Battle of the Atlantic: During the night, Royal Navy 266-ton anti-submarine trawler Peter Hendriks accidentally rams Royal Navy submarine HMS Umpire, sinking it. There are 16 survivors and 22 deaths, with two of the survivors managing to get out of the flooded submarine after it sinks via the conning tower.

U-66 (Kptlt. Richard Zapp), on its second patrol, torpedoes and sinks 3433-ton British freighter Holmside northeast of the Cape Verde Islands. Holmside is a straggler from Convoy OG-67, making it an independent. There are 21 deaths and 16 survivors, picked up by Portuguese freighter Sete Citades. This is U-66's last sinking on this patrol.

The RAF (No. 42 Squadron) torpedoes and sinks German escort vessel NK-08 Kanonier off Sirevåg, Norway. There are 13 deaths and 16 survivors.

Royal Navy destroyer HMS Beverly, escorting Convoy HG-68, intercepts Vichy French freighter Isac west of Gibraltar. The Isac is taken to Gibraltar for detention.

Royal Navy submarine HMS Tuna makes an attack on German ships off the Gironde in the Bay of Biscay but misses despite claiming hits.

After a lengthy journey, Norwegian tanker Ole Jacob, which was captured by German raider Atlantis on 10 November 1940, arrives at Bordeaux, France. The tanker brings aviation fuel and the crews captured on the Ole Jacob and the Teddy.

Attacked and badly damaged by the Luftwaffe on 1 July 1941 off the coast of Spain, Royal Navy armed boarding vessel HMS Malvernian is finally sunk by the Royal Navy as a hazard to navigation. Its crew, however, is still at sea - one lifeboat with 32 aboard only makes it to Corunna on 21 July, and another with 25 aboard to Vigo on 22 July. 107 other survivors have been taken POW.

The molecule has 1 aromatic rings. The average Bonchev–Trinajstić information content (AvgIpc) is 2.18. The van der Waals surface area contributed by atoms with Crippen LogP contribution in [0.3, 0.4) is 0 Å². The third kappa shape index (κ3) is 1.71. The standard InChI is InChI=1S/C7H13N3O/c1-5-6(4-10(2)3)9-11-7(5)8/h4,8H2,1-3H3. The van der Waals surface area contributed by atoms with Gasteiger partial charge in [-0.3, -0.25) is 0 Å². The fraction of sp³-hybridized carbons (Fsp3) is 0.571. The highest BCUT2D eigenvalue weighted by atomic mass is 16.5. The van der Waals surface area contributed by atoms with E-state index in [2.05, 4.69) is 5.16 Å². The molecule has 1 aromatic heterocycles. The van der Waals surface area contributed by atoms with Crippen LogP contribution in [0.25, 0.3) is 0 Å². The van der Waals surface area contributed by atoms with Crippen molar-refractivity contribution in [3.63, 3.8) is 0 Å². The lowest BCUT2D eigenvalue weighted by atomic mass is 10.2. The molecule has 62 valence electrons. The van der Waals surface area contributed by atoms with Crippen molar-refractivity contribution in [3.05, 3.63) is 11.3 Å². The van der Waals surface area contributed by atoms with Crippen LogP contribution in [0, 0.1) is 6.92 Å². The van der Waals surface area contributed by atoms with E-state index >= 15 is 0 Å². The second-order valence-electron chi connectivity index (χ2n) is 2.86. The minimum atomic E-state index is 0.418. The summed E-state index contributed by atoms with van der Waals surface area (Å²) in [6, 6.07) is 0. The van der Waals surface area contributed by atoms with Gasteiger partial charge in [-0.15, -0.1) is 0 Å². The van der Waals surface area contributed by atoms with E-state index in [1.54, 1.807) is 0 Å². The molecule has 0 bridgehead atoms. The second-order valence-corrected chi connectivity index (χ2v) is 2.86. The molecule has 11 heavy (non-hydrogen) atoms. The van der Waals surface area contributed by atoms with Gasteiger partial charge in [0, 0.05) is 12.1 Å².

US destroyer USS Baldwin and minesweeper Swallow are laid down.

U-153 (Korvettenkapitän Wilfried Reichmann) and U-375 (Kapitänleutnant Jürgen Könenkamp) are commissioned.

American M3 Stuart tank unloaded in Alexandria, 19 July 1941
"An American M3 Stuart tank being hoisted from a ship onto the quayside at Alexandria, 19 July 1941." © IWM (E 4310).
Battle of the Mediterranean: Operation Substance, a supply convoy to Malta, effectively begins when Royal Navy submarine HMS Upholder departs Malta. The ships of Convoy WS 9C (Winston Special), which left the British Isles on 13 July, are still at sea approaching Gibraltar. The Royal Navy begins feigning an operation in the eastern Mediterranean by engaging in heavy radio traffic in that area. The Royal Navy intends to deploy eight submarines off Italian naval bases to attack any Italian ships that leave port to intercept the convoy, one of which is Upholder. The Substance operation is bringing everything from ammunition and vehicles to mail and food, and its success is critical to Malta's ability to hold out.

During the night, the Luftwaffe raids Alexandria and Malta while the RAF raids Tripoli and Benghazi.

Minelaying cruiser Abdiel and destroyer Abdiel make the increasingly hazardous nightly run to Tobruk from Alexandria without incident.

Battle of the Pacific: A group of 37 New Zealand coastwatchers departs from Fiji aboard ship Viti for assignments in the Gilbert and Ellice Islands. Their job is to watch for German raiders which have been seen in the area.

Natalia Bessmertnova, 19 July 1941
Natalia Bessmertnova, born on 19 July 1941 in Moscow.
Spy Stuff: A supposed German plot to overthrow the Bolivian government is exposed and suppressed. On 18 July 1941, Douglas Jenkins, the U.S. minister in La Paz, gave Bolivian Ostria Gutierrez a photocopy of a letter from the Bolivian military attache in Berlin, Major Elias Belmonte, to the German Minister in La Paz, Ernst Wendler. The letter states in part:
the time is approaching to carry out our coup to liberate my poor country from a weak government of completely capitalist inclinations.
The letter is damning, proposing that a pro-German coup take place in mid-July. Today, after taking a day to review the letter, the government of General Penaranda declares a state of siege and decides to expel Wendler from the country. Within a week, the army dismisses Belmonte for "treason." The Bolivian government also uses the letter as a pretext to jail the leaders of, and to otherwise suppress the opposition Movimiento Nacionalista Revolucionario (MNR) party.